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The Long Tail makes big waves

A few days ago, I wrote about The Wrong Tail, an analysis by Slate of Chris Anderson’s last book. Since then, there were hundreds of other comments about this book, including the own Slate’s long tail which confirmed Anderson’s views about the distribution of cultural contents. But, in It May Be a Long Time Before the Long Tail Is Wagging the Web, Lee Gomes, from The Wall Street Journal gave some strong arguments against the Long Tail. And of course, this started another controversy…

So let’s start with Julia Turner’s analysis of Slate’s readership on July 18, 2006. This online magazine is now 10 years old, and the 33,000 articles in their archives are freely available to everyone — including to search engines. And this is explains why the traffic at Slate follows a long tail scheme.

On that day, Slate got about 1.9 million hits, but Turner reduced this number to 659,378 page views after eliminating specific hits on the page. And here is what she discovered.

I figured out that 8,903 articles attracted at least one page view that day. The 13 most popular articles accounted for 50 percent of Slate’s traffic, and the top 100 articles accounted for 86 percent. But our least-popular stories got plenty of notice. Seventeen percent of our traffic was generated by pieces that got fewer than 1,000 hits, 8.7 percent was generated by pieces that got fewer than 100, and just under 3 percent was earned by pieces that had fewer than 10.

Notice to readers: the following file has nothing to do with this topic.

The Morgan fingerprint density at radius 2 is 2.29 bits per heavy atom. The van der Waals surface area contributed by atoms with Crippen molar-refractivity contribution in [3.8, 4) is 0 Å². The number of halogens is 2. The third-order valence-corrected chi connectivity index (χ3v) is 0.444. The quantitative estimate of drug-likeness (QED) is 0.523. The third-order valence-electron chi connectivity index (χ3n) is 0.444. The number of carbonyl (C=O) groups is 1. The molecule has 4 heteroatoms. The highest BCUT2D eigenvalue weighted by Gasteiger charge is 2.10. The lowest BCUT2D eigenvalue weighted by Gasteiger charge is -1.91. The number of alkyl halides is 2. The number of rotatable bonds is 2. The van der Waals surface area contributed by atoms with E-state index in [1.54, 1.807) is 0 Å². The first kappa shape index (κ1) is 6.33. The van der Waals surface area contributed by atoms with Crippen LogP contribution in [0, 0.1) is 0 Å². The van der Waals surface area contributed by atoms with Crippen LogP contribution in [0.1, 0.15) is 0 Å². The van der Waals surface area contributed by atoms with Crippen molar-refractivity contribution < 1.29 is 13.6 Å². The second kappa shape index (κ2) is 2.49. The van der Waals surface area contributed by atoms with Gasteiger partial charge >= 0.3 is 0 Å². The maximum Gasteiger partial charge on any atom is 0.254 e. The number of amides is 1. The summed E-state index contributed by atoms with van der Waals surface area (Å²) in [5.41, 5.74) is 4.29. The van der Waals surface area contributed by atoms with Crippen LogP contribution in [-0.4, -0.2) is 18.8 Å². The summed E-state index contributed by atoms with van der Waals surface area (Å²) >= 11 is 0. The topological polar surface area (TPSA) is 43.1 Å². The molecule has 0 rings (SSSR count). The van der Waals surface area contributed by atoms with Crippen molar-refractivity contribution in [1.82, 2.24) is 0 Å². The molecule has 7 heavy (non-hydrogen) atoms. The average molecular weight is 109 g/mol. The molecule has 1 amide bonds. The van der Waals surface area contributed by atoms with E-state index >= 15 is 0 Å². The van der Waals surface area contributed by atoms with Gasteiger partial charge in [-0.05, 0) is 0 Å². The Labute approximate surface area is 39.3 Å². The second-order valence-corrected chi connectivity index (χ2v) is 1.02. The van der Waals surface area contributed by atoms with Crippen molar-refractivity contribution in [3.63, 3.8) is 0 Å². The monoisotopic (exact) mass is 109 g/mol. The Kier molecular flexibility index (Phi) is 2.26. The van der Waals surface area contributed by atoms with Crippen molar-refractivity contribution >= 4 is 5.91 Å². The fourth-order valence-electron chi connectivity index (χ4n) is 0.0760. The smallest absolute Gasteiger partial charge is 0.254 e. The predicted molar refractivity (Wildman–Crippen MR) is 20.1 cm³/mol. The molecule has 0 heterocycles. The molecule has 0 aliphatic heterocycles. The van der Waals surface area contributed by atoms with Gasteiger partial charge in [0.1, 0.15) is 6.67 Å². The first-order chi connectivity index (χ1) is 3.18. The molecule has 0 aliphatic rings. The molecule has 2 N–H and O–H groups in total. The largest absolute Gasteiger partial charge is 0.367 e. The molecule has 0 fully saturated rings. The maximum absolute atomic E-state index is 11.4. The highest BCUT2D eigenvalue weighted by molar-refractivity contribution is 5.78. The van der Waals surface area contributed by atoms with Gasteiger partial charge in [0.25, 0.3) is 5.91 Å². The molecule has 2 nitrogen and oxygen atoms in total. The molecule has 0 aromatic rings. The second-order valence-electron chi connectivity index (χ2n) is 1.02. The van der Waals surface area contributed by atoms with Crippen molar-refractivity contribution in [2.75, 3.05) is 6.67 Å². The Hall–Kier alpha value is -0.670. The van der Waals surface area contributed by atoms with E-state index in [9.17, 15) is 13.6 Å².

If you read Turner’s article, you’ll see a diagram showing “a nice-looking tail.”

But if the concept works fine for Slate and its large catalog of old indexed articles, it doesn’t seem work so well for other companies mentioned by Anderson in his book. Here are some excerpts from the article mentioned above from Lee Gomes.

Let’s start this discussion where Mr. Anderson starts his book, with his discovery of what he calls a paradigm-changing statistic. In the introduction, he tells how he learns from Ecast, a music-streaming company, that 98% of its catalog gets played at least once a quarter — much more than most would predict

But this “98 Percent Rule,” as Anderson named it, is far to be “universal,” as he notes in his book. Here is one Gomes’s comment about it.

Ecast told me that now, with a much bigger inventory than when Mr. Anderson spoke to them two years ago, the quarterly no-play rate has risen from 2% to 12%. March data for the 1.1 million songs of Rhapsody, another streamer, shows a 22% no-play rate; another 19% got just one or two plays.

And here are two other examples showing that the Long Tail phenomenon — or at least the “98 Percent Rule” are not always valid — to say the least.

Bloglines, the widely used blog-reading tool, lists 1.2 million blogs; real ones, not computer-generated “spam blogs.” The top 10% of feeds grab 88% of all subscriptions. And 35% have no current subscribers at all — there’s clearly no 98 Percent Rule in the blogosphere.

At Apple’s iTunes, one person who has seen the data — which Apple doesn’t disclose — said sales “closely track Billboard. It’s a hits business. The data tend to refute ‘The Long Tail.’”

Of course, this article, published by one of the most prestigious newspapers – and not by a blogger – was heavily commented. But as I don’t want to be too long, here is one from Ed Sim, at BeyondVC, “How long is the Long Tail?” Not only Sim delivered his own comments, but his post contains links to an Anderson’s reply and a long comment from Gomes.

After reading all this, do you think that the Long Tail concept is valid — even for contents distribution? Please tell me what you think.

Source: Julia Turner, Slate, July 24, 2006; Lee Gomes, The Wall Street Journal, July 26, 2006; Ed Sim, BeyondVC, July 26, 2006

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One Response to “The Long Tail makes big waves”

  1. Todd And - The Power to Connect Says:

    […] The Long Tail Makes Big Waves (Roland Piquepaille/Blogs for Companies) […]

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